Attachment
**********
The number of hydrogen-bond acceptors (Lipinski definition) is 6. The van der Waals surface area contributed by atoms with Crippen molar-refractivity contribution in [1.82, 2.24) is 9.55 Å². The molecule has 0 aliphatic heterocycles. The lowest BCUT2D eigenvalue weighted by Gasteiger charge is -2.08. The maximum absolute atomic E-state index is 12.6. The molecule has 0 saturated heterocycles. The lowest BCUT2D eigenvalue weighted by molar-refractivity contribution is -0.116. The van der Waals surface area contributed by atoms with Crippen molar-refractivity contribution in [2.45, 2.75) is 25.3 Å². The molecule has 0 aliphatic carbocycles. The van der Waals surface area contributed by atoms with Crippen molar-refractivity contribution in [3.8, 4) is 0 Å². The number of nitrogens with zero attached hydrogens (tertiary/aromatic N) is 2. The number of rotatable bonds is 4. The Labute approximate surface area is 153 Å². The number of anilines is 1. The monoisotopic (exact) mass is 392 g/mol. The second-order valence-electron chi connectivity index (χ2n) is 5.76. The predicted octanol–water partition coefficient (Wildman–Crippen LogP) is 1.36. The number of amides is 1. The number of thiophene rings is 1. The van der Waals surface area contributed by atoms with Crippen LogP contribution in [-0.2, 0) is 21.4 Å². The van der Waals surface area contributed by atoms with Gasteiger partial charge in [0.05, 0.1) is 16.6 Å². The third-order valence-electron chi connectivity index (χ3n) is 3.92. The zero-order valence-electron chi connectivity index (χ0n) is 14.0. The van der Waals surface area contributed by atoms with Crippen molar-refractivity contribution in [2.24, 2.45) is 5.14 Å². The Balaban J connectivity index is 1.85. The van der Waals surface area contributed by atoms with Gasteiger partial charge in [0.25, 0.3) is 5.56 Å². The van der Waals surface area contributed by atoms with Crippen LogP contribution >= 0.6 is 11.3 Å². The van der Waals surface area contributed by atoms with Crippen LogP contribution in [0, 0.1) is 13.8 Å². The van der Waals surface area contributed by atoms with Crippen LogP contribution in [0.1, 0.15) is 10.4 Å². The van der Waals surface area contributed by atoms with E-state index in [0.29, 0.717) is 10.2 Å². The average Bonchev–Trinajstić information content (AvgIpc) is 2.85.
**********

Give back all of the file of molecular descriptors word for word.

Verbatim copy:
The number of hydrogen-bond acceptors (Lipinski definition) is 6. The van der Waals surface area contributed by atoms with Crippen molar-refractivity contribution in [1.82, 2.24) is 9.55 Å². The molecule has 0 aliphatic heterocycles. The lowest BCUT2D eigenvalue weighted by Gasteiger charge is -2.08. The maximum absolute atomic E-state index is 12.6. The molecule has 0 saturated heterocycles. The lowest BCUT2D eigenvalue weighted by molar-refractivity contribution is -0.116. The van der Waals surface area contributed by atoms with Crippen molar-refractivity contribution in [2.45, 2.75) is 25.3 Å². The molecule has 0 aliphatic carbocycles. The van der Waals surface area contributed by atoms with Crippen molar-refractivity contribution in [3.8, 4) is 0 Å². The number of nitrogens with zero attached hydrogens (tertiary/aromatic N) is 2. The number of rotatable bonds is 4. The Labute approximate surface area is 153 Å². The number of anilines is 1. The monoisotopic (exact) mass is 392 g/mol. The second-order valence-electron chi connectivity index (χ2n) is 5.76. The predicted octanol–water partition coefficient (Wildman–Crippen LogP) is 1.36. The number of amides is 1. The number of thiophene rings is 1. The van der Waals surface area contributed by atoms with Crippen LogP contribution in [-0.2, 0) is 21.4 Å². The van der Waals surface area contributed by atoms with Gasteiger partial charge in [0.05, 0.1) is 16.6 Å². The third-order valence-electron chi connectivity index (χ3n) is 3.92. The zero-order valence-electron chi connectivity index (χ0n) is 14.0. The van der Waals surface area contributed by atoms with Crippen molar-refractivity contribution in [2.24, 2.45) is 5.14 Å². The Balaban J connectivity index is 1.85. The van der Waals surface area contributed by atoms with Gasteiger partial charge in [0.25, 0.3) is 5.56 Å². The van der Waals surface area contributed by atoms with Crippen LogP contribution >= 0.6 is 11.3 Å². The van der Waals surface area contributed by atoms with Crippen LogP contribution in [0, 0.1) is 13.8 Å². The van der Waals surface area contributed by atoms with Crippen LogP contribution in [0.1, 0.15) is 10.4 Å². The van der Waals surface area contributed by atoms with E-state index in [0.29, 0.717) is 10.2 Å². The average Bonchev–Trinajstić information content (AvgIpc) is 2.85.